I’m certainly not the greatest wielder of a saw frame in the world, but I’m also not easily discouraged by a piece of work that involves a good deal of piercing; I break my fair share of saw blades in the process, but doesn’t everyone?
On the other hand, I did quake slightly at the thought of making this commissioned pendant – not so fearful of the actual piercing, but rather in the amount of careful finishing necessary to bring all those cut edges from their initial rough state (despite my prudent choice of a fine-toothed blade for the job) to a smooth and highly polished finish – they say the devil’s in the detail and this piece is certainly proving to be solid proof of the truth in that old adage.
My client wanted quite an intricate pattern for the knotwork, but didn’t want the piece to be too large. Thus, this piece is no more than 2.5 cm in diameter – you can see below the starting point with the design etched (not a necessary step to transfer the design, but I find it useful) onto the silver sheet before any drilling or piercing commenced:
Once I had the design in place, the next step was to identify and mark which areas were to be removed with the saw and then, using a centre punch, mark out a seat for the drill bit in each area. After drilling all the holes needed to give access to the saw blade, I set about the task of carefully threading the saw blade through the metal, getting it up to tension in the frame and then piercing out as accurately as possible the design from the metal.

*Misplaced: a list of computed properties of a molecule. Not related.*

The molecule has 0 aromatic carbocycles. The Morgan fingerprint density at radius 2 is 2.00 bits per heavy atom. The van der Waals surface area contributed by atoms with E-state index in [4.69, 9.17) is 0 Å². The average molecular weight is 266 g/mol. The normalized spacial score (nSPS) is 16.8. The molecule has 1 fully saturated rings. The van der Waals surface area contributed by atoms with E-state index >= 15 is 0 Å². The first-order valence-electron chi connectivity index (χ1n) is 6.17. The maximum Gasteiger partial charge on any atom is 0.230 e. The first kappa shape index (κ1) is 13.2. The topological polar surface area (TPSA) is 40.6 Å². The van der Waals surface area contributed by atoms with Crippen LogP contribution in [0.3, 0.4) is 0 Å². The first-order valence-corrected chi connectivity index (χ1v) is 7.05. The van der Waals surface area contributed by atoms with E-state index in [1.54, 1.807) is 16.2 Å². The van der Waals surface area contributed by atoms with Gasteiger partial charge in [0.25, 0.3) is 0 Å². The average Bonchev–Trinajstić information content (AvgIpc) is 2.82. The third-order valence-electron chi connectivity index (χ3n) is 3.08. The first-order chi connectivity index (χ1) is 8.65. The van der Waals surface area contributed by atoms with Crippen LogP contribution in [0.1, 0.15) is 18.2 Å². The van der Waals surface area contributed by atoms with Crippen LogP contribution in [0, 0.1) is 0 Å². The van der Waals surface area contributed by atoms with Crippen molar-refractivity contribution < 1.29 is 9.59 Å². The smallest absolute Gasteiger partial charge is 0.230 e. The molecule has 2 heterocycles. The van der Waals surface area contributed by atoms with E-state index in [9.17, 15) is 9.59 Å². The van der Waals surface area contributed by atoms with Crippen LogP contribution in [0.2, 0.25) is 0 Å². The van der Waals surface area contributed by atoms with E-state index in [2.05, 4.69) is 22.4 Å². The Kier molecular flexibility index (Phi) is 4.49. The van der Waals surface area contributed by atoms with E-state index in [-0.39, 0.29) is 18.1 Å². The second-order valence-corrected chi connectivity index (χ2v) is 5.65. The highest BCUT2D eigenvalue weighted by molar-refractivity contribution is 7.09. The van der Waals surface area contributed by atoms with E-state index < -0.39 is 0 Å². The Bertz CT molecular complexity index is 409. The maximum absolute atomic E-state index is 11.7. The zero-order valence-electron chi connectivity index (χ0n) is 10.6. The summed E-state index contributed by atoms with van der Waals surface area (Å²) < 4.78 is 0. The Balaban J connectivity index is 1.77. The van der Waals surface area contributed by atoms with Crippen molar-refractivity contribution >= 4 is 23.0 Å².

Now begins the task I am least looking forward to; the painstaking work of filing, emerying and polishing each and every nook and cranny to get as perfect a finish on the piece as I am able. As you will see from the first image above, the pendant has been domed slightly and this will help access some of the smaller, more awkward areas as the doming process stretches the metal and opens up the gaps in the design a little. Lastly I’ll make a chunky bail out of silver wire and solder that into place.
I can foresee quite a few hours of rather tedious work ahead before I can present the finished piece …